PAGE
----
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BMZ Interview: Living in the Age of Airplanes Director/Producer Brian J. Terwilliger

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Written by: BMZ Staff
Date: May 4, 2015

BMZ talks with Director/Producer Brian J. Terwilliger on his latest film, LIVING IN THE AGE OF AIRPLANES.

  

Category: Interviews

Living in the Age of Airplanes takes audiences on an epic journey through 18 countries and across all seven continents as it presents a unique perspective on how the airplane has changed the world. We speak with Director/Producer Brian J. Terwilliger on the making of his new film.

Can you tell us a bit about your filmmaking background, and how you got involved in the Large Format genre?

When I was a sophomore in high school, I took a class in video production and fell in love with the creative process of making movies. I was determined to learn every facet of the film industry, so both during and after college I worked in various capacities, from movie-theatre projectionist to production manager on independent films. I eventually produced and directed my first film titled One Six Right. It’s an aviation-themed documentary about the love of flying from a pilot’s perspective. It was mostly seen on TV and home video (i.e. small screens).

With my latest project, Living in the Age of Airplanes, I wanted to tell the larger story of aviation and how the airplane has changed the world. To reach a mainstream audience with a visually epic film -- for people of all ages -- there was no better canvas than that of the giant screen.

I understand you’ve done a number of documentaries on aviation. Have you always had an interest in aviation, and do you plan on creating more films on the subject?

I’ve loved planes since I was a kid. Growing up, I went to countless airshows, collected aviation posters, built and flew model airplanes and then earned my private pilot’s license when I was twenty. Making movies about aviation is a marriage of my two passions.

This film takes a different approach to flying, focusing more on the impact of flight rather than the planes themselves. How did the idea for the film originate?

To reach the broadest audience I needed to tell a story that connects with most people -- and most people aren’t inherently fascinated by airplanes! But focusing on the countless ways that airplanes affect all of us -- even those who have never flown -- seemed like a compelling idea and a fresh take on something that has become extraordinarily ordinary. I wanted to celebrate aviation in a new and unexpected way.

You traveled to all seven continents to make this film. How long was the process? Were there any locations that unfortunately had to be left on the cutting room floor?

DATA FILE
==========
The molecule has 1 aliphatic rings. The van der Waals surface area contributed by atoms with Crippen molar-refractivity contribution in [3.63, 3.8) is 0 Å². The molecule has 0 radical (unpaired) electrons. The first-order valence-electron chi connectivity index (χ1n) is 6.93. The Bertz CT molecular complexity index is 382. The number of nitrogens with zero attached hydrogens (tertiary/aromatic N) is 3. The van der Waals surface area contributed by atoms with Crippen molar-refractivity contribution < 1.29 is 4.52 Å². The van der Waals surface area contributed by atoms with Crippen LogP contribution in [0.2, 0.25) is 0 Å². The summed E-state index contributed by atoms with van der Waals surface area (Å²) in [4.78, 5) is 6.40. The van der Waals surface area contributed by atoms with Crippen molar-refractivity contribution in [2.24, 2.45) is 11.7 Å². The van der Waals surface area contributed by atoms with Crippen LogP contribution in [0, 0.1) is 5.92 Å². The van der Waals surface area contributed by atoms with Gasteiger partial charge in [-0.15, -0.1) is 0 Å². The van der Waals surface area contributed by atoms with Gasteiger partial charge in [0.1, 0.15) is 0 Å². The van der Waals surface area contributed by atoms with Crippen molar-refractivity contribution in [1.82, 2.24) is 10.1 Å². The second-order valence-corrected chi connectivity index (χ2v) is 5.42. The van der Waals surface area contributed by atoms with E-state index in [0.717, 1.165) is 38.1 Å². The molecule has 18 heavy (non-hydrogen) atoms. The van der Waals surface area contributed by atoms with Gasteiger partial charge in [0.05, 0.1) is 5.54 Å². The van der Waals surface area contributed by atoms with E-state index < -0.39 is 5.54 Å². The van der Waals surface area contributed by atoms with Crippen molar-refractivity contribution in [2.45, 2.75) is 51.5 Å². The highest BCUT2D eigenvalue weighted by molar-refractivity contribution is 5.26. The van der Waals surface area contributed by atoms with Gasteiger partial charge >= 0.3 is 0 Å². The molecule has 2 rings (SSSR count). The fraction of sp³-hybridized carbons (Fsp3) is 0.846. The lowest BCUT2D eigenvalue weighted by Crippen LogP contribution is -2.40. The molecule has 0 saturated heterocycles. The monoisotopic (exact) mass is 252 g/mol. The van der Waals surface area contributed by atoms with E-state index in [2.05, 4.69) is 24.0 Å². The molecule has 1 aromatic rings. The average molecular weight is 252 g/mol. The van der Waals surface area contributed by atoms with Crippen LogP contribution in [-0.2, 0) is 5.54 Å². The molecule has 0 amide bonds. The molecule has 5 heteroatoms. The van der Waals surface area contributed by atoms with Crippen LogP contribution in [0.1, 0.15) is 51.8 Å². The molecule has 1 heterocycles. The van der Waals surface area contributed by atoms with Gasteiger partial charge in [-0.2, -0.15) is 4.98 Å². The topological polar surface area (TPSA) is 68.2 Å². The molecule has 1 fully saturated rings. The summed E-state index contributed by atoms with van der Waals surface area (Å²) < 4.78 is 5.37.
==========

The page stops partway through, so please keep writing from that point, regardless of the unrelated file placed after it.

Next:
The film took six years to make, start to finish. The filming took place in the middle of that period, lasting a year and half. We shot in 95 locations in 18 countries across all 7 continents, capturing 260 hours of footage! While only a fraction of the shots were able to make the final cut, there’s a little bit of everywhere we shot somewhere in the film.

The film in a sense attempts to bring wonder back to the experience of flying, and to commercial flights in particular. For most people though, flying has become a taxing affair. What’s your take on the whole business?

I’m fascinated by the juxtaposition of the unmatched speed of air travel against the perception that flying is often inconvenient. I can’t think of any other technology that is so valuable to us yet is appreciated so little. There is no close alternative to what airplanes offer us; in fact, if we couldn’t fly -- we probably wouldn’t go! It’s hard to imagine a world without airplanes since we were all born into the time when they already existed. Through this film, I want to reignite the childlike fascination that many of us once had in flying.

For those wanting to see the film, how many theaters have committed to launch Airplanes so far?

It’s now playing in 17 cities and more theatres will be opening throughout this year and beyond. For the complete list of theatres, visit www.airplanesmovie.com and click on "Find a Theatre."

Can you tell us about any upcoming projects in the museum theater space, or otherwise?

I have a couple projects that I’d like to get underway in 2016 and 2017, but for the rest of this year, I’ll be promoting and traveling to events related to Living in the Age of Airplanes. It’s important to me to support this film first before changing gears entirely.

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